Motivations study. People interested in doing science, want to show the world they have the fastest computer, people who want to be a part of a team.

Distributed thinking. Stardust@Home, interstellar dust photos, looking for grains of dust. People can do this better than computers. Interesting thing was needing to quantify accuracy of results. Created samples where they new the answers, i.e. either contained noise or had a particle. Every 5th image was a callibration images and so could keep track of false positives and negatives.

Also used replication, many people look at it, and then if there is consensus can look at calibration results and that shows if consensus is correct. Project found all the dust particles it could.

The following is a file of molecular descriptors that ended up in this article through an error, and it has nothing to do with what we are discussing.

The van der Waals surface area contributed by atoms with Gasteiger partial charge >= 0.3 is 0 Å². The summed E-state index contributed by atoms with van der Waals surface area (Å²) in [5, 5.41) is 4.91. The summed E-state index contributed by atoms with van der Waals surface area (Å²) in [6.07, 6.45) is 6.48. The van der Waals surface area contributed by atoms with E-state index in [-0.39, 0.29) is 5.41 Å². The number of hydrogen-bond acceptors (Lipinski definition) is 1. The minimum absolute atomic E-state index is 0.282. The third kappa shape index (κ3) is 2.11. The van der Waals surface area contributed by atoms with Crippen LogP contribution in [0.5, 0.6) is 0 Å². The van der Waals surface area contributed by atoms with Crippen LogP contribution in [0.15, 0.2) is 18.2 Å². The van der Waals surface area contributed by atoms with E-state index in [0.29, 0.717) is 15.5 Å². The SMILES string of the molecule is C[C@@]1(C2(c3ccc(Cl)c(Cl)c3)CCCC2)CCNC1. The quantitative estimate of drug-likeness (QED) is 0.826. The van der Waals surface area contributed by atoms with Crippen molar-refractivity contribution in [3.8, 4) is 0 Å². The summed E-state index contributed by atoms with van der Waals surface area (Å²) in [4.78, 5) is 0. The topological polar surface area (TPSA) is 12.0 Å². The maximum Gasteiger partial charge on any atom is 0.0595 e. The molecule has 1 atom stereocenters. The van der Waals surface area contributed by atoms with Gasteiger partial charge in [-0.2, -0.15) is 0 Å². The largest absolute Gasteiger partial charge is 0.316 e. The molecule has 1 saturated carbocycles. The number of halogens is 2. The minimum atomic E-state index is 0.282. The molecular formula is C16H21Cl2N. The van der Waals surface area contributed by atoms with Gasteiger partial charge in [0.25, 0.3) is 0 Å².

Created platform called Bossa. Middleware for distributed thinking, provides scheduling mechanisms, e.g. calibration jobs, replication. Open system with respect to assessment, scheduling policies.

Being used to find fossils.

Also extending Bossa to Bossa Nova, looking at more complex systems for asking people to do things involving creativity, problems for which there is no unique answer. E.g. complex problem solving, use volunteers to decompose problem into sub-problems, propose solutions, evaluate them, evaluate how a group of solutions might work together. Involves different skills. At software level, it uses people optimally, uses them for tasks to which they can contribute most.

Education and citizen science. If we can train people to do more complex staves we can achieve more. This is very important – if people learn more they may stick with a project longer, recruit more people to help, and you get more computing power.